Lungeing is a form of conditioning and training as is riding - why should riding be first?? I never lunge my horses before I ride - I either ride or lunge - I have 3 horses to work and there would be no way I would wait until someone is done riding - I pay the same board and I should have the same use of the arena. All the barns I have been to everyone has the same access to the arena to do whatever they are doing. There is an outdoor - but in the winter time snow or no snow when your horses are under lights and do not grow a winter coat they don't get worked outside. I have only had 1 person that would not ride when someone was lunging - she went to the BO and the BO said learn how to ride with other people. I have 3 horses, she has 1, the BO told her she isn't losing income on 3 horses because of her 1 horse. No one lunges out of control, there is no bucking etc. it is for training and conditioning only. About 20 - 30 mins per horse. I am glad all the barns I have boarded at didn't have the rules some of your barns have, well I guess it wouldn't matter I wouldn't board there.

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            • #46
              I'm glad you posted this. I'm in the Exact. Same. Situation - ring size and everything. It's really annoying. I can't get my work done on a 20m circle. My horse needs to be challenged and needs to be suppled and the longer I stay on a circle, the worse it gets.

              So far I've been in the silent sufferer camp simply allowing myself to get chased out of the indoor, but also the outdoor hasn't been frozen yet. (Which also means that the beautiful new round pen with excellent footing isn't frozen either, but the Chronic Lunge-er apparently hasn't taken to it ... sigh) Today, with temps in the 30s and a snow/rain mix falling, I'm not high-tailing it outside. Something tells me my non-existent patience will be exhausted soon. Like in a few hours.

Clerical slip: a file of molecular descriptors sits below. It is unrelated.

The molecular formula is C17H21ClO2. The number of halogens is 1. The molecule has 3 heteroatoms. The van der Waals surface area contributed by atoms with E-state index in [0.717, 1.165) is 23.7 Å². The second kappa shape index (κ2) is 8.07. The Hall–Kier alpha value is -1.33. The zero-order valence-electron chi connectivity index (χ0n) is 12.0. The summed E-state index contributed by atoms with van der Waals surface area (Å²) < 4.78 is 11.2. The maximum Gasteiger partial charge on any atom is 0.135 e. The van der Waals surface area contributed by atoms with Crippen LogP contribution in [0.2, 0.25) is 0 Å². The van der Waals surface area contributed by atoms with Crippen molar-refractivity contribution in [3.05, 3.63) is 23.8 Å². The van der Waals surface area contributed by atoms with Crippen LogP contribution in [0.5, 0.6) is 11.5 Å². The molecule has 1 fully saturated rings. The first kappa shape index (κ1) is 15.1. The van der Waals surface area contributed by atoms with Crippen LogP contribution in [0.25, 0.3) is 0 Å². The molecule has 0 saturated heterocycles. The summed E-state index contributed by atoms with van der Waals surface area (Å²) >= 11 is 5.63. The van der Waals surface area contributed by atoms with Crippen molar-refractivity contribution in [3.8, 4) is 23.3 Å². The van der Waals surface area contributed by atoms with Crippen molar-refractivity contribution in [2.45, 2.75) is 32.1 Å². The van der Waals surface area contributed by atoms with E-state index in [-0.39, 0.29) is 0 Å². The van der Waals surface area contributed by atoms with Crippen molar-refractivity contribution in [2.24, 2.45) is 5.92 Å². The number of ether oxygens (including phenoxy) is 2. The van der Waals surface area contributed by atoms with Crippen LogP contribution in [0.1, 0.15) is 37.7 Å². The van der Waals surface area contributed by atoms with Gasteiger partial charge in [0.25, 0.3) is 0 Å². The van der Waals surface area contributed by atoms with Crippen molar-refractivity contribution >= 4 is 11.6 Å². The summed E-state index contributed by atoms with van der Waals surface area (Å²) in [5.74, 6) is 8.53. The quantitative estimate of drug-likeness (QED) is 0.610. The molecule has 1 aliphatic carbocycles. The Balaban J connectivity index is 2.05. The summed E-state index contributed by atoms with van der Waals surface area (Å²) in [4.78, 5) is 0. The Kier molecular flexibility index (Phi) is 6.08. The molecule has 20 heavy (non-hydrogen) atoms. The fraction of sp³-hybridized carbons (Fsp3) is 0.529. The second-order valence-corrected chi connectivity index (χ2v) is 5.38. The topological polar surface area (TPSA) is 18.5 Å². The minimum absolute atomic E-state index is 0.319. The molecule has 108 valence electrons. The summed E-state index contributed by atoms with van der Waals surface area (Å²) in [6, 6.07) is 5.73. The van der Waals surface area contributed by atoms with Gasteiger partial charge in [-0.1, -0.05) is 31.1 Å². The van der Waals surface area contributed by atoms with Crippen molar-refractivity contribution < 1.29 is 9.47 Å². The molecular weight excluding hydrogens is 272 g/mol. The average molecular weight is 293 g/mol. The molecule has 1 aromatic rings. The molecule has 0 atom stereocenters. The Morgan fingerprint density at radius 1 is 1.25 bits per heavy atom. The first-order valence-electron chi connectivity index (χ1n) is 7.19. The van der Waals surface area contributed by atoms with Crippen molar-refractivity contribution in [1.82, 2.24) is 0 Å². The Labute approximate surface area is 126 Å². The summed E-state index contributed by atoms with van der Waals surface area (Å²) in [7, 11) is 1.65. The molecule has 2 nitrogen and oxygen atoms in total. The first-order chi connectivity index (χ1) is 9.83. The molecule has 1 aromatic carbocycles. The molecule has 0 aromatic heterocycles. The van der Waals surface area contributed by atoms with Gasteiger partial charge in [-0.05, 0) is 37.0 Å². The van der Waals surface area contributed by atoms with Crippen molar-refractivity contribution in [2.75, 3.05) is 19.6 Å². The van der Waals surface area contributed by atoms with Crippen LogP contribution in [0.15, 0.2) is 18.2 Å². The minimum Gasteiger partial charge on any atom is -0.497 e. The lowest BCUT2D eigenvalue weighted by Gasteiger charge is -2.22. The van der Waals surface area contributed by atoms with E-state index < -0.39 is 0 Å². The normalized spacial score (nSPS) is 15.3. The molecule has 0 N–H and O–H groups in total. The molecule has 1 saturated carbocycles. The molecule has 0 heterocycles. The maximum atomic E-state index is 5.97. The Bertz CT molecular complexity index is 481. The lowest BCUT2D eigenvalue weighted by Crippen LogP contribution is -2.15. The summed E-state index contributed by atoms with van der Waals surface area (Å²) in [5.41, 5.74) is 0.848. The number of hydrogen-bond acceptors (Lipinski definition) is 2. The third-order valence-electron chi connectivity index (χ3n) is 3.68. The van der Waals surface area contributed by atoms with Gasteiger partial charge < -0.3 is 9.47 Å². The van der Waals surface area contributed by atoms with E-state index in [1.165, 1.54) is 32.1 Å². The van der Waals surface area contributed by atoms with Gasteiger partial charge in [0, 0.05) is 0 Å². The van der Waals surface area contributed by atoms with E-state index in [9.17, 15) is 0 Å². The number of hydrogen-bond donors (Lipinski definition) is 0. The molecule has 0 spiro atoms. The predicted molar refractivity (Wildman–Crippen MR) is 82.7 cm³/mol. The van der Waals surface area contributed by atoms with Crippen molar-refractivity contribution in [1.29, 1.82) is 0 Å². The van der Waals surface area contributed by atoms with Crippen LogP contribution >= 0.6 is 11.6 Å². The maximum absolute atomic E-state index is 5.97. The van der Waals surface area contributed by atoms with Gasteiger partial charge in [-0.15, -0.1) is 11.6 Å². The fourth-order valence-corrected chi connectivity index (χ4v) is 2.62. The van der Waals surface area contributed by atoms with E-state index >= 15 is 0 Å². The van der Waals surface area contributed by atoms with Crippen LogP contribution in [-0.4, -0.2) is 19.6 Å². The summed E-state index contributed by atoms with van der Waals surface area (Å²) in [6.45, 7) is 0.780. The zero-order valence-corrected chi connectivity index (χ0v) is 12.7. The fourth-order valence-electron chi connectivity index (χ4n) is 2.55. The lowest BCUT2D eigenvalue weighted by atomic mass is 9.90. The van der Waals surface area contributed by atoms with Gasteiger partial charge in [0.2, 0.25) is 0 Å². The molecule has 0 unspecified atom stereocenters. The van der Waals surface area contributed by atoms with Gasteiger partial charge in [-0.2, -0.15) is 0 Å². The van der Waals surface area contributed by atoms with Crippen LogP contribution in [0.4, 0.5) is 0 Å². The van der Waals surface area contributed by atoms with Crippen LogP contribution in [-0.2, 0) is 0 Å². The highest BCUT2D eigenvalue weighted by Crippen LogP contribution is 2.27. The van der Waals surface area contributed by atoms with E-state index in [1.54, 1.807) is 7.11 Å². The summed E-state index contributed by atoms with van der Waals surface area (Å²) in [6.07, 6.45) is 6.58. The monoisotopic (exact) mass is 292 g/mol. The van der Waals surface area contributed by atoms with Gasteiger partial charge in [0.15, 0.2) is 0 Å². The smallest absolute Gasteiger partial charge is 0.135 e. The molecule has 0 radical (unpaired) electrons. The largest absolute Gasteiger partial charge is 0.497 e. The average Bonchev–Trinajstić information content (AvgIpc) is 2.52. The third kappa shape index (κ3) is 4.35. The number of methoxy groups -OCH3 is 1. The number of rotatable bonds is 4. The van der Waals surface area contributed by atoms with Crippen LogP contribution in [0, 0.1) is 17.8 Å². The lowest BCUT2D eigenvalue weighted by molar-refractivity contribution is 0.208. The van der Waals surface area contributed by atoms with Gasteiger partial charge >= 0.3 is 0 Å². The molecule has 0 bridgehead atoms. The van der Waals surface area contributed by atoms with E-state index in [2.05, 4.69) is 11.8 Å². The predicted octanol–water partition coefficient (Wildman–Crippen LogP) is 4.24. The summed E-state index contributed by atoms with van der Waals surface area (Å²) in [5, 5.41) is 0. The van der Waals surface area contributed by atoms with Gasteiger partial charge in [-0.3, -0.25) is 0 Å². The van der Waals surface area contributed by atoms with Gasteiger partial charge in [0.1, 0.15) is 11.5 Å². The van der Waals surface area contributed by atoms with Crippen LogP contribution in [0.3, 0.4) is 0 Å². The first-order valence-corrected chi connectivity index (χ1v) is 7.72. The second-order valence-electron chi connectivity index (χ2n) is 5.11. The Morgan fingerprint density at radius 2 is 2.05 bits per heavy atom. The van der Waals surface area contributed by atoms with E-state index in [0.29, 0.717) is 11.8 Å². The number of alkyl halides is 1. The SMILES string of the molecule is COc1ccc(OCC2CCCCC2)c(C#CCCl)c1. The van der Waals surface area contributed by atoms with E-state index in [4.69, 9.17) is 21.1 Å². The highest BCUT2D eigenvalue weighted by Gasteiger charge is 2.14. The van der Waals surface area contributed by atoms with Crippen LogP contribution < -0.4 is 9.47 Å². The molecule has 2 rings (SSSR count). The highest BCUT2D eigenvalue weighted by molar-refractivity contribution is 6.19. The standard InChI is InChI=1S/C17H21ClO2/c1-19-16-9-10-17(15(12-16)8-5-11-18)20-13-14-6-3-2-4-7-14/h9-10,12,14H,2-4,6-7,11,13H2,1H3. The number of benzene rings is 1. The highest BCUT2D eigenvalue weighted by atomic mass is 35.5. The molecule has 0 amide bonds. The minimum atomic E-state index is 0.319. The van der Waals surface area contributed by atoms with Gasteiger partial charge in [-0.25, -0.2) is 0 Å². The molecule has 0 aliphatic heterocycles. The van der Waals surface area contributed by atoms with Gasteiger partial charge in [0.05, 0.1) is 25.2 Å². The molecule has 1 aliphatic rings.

"You become responsible, forever, for what you have tamed." - The Little Prince

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              • Original Poster

                #47
                Originally posted by ArabX3 View Post
                I pay the same board and I should have the same use of the arena. All the barns I have been to everyone has the same access to the arena to do whatever they are doing.
                But the point is that your use of the arena for lunging actually means that someone like me would NOT have the same use of the arena as everyone else (at least where I board). Because you are taking up half of it for your exclusive use, thus preventing me full use of the facility.

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                • #48
                  I would think it was rude if anyone whether lunging OR riding hogged up 1/2 of the arena for a long period of time. If it is a smaller area and is shared by all then I feel everyone must share no matter the activity they choose to do with their horse. If a person feels they need that much room for an extended period of time then it is up to them to figure out when it is convenient for everyone else, not the other way around.

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                  • #49
                    Originally posted by ArabX3 View Post
                    Lungeing is a form of conditioning and training as is riding - why should riding be first?? I never lunge my horses before I ride - I either ride or lunge - I have 3 horses to work and there would be no way I would wait until someone is done riding - I pay the same board and I should have the same use of the arena. All the barns I have been to everyone has the same access to the arena to do whatever they are doing. There is an outdoor - but in the winter time snow or no snow when your horses are under lights and do not grow a winter coat they don't get worked outside. I have only had 1 person that would not ride when someone was lunging - she went to the BO and the BO said learn how to ride with other people. I have 3 horses, she has 1, the BO told her she isn't losing income on 3 horses because of her 1 horse. No one lunges out of control, there is no bucking etc. it is for training and conditioning only. About 20 - 30 mins per horse. I am glad all the barns I have boarded at didn't have the rules some of your barns have, well I guess it wouldn't matter I wouldn't board there.
                    Is there some sort of training and conditioning that you can only achieve on a lunge line that you are not able to achieve under saddle where you take up much less of the ring?

                    I dunno, I feel like my horses are trained and conditioned just fine by me ...sitting on them and training and conditioning them. Half the arena all to myself not required.
                    The Noodlehttp://tiny.cc/NGKmT&http://tiny.cc/gioSA
                    Jinxyhttp://tiny.cc/PIC798&http://tiny.cc/jinx364